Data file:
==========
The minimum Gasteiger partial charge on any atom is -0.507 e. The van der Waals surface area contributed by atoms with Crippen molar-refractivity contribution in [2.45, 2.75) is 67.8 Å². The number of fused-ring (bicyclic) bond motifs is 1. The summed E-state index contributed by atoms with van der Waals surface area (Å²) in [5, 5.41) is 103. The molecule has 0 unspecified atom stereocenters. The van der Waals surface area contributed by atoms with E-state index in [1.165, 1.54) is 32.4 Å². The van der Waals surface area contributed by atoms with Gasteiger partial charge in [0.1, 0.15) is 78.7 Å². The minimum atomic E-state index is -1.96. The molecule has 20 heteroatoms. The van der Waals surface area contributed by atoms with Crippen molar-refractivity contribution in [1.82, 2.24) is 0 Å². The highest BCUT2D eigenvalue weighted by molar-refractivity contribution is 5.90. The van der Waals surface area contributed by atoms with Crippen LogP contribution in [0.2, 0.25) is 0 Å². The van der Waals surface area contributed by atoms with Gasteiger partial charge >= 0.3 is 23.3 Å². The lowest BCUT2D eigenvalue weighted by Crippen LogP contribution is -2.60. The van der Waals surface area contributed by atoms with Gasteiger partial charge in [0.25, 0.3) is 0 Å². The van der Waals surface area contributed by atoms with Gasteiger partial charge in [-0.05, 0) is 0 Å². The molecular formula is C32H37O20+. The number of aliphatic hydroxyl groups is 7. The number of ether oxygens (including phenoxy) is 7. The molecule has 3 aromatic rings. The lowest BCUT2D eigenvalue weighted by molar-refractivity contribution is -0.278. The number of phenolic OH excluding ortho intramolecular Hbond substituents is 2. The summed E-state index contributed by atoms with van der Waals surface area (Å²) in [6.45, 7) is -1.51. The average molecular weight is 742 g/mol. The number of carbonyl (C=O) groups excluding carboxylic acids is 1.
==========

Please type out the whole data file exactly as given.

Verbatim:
The minimum Gasteiger partial charge on any atom is -0.507 e. The van der Waals surface area contributed by atoms with Crippen molar-refractivity contribution in [2.45, 2.75) is 67.8 Å². The number of fused-ring (bicyclic) bond motifs is 1. The summed E-state index contributed by atoms with van der Waals surface area (Å²) in [5, 5.41) is 103. The molecule has 0 unspecified atom stereocenters. The van der Waals surface area contributed by atoms with E-state index in [1.165, 1.54) is 32.4 Å². The van der Waals surface area contributed by atoms with Gasteiger partial charge in [0.1, 0.15) is 78.7 Å². The minimum atomic E-state index is -1.96. The molecule has 20 heteroatoms. The van der Waals surface area contributed by atoms with Crippen molar-refractivity contribution in [1.82, 2.24) is 0 Å². The highest BCUT2D eigenvalue weighted by molar-refractivity contribution is 5.90. The van der Waals surface area contributed by atoms with Crippen LogP contribution in [0.2, 0.25) is 0 Å². The van der Waals surface area contributed by atoms with Gasteiger partial charge >= 0.3 is 23.3 Å². The lowest BCUT2D eigenvalue weighted by Crippen LogP contribution is -2.60. The van der Waals surface area contributed by atoms with Gasteiger partial charge in [0.25, 0.3) is 0 Å². The van der Waals surface area contributed by atoms with Gasteiger partial charge in [-0.05, 0) is 0 Å². The molecular formula is C32H37O20+. The number of aliphatic hydroxyl groups is 7. The number of ether oxygens (including phenoxy) is 7. The molecule has 3 aromatic rings. The lowest BCUT2D eigenvalue weighted by molar-refractivity contribution is -0.278. The number of phenolic OH excluding ortho intramolecular Hbond substituents is 2. The summed E-state index contributed by atoms with van der Waals surface area (Å²) in [6.45, 7) is -1.51. The average molecular weight is 742 g/mol. The number of carbonyl (C=O) groups excluding carboxylic acids is 1.